Writing and Training
- February 12, 2018
- 2 Comments
It’s Olympics week. You’re watching from the couch and agreeing or disagreeing with the commentators before heading back to work.
You sit down at your desk. Pencil, pen, or laptop? It doesn’t matter. You flex your fingers and prose effortlessly flows onto the page. You knock out a few chapters in uninterrupted silence.
Okay, you can stop laughing. Obviously that’s a fantasy. But how many times do people see the final product and think how easy it is?
How easy is it to do a triple salchow on the ice with millions of eyes on you?
I admire the athletes for their determination and practice. It’s the practice and training that help them rise above the pack. I’m sure there are plenty of days when they’d like to stay home and watch TV with slices of cake. And if they wanted to, they could. But they don’t. They have their eye on a different goal and they work hard to make it happen.
Do you? Are you working on improving your writing every chance you get? It’s easy to get published these days as an indie author. More than once I’ve browsed through a story that had such potential but failed. Sometimes it failed for ridiculously simple reasons—bad spelling, punctuation, or grammar. Those were mechanical errors that should have been fixed, either by the author or by someone they paid. That’s nuts-and-bolts errors, the technical factors that the judges count when the ice skaters touch the ice with their hand when they lose their balance.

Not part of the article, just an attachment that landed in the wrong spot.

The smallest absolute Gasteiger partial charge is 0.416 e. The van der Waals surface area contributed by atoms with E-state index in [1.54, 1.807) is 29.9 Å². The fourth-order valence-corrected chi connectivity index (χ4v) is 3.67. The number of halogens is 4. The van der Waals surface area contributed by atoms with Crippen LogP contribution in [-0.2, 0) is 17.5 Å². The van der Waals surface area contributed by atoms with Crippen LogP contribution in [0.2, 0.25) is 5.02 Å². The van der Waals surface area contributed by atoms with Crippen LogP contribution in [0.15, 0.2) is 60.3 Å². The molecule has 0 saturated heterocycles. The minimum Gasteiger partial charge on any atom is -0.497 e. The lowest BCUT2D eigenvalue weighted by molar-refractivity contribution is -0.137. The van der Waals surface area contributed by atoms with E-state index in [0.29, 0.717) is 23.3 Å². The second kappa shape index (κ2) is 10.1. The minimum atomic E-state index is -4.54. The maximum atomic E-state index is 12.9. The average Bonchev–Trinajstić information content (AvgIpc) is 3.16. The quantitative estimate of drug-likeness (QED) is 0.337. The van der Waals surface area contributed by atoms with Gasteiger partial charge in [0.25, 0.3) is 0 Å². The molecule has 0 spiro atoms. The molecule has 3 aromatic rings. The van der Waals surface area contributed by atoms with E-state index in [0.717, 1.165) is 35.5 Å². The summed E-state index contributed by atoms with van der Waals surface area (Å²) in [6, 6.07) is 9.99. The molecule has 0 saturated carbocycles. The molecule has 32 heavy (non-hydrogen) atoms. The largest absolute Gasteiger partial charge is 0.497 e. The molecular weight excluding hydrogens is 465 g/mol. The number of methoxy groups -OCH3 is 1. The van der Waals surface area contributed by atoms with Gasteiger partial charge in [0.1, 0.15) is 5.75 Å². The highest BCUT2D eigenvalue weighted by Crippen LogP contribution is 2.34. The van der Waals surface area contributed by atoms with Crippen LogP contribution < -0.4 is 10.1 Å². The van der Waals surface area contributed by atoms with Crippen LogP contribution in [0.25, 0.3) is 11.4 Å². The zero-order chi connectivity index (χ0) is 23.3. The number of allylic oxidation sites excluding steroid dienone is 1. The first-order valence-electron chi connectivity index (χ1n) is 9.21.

Then there’s the artistry of writing. The voice that calls out to readers and pulls them in. It’s a story that’s compelling, with strong characters who make you feel involved and invested in what happens.
I hate to tell you this but while there are many wonderful and glorious times when the words do flow and I’m lost in creation, there are many more times of slogging through the mud.
I’ve trained. I’ve sweated over wording and learned from teachers who kindly explained why using diamonds and stars in the same sentence to describe water wouldn’t work. And I’m still learning. Still training. If I want to be the best writer I can be, this is what it takes. Anything less is fooling myself, like thinking I can do a double axel on the ice while watching TV.
So let’s get to it. Practice starts tomorrow. Don’t be late.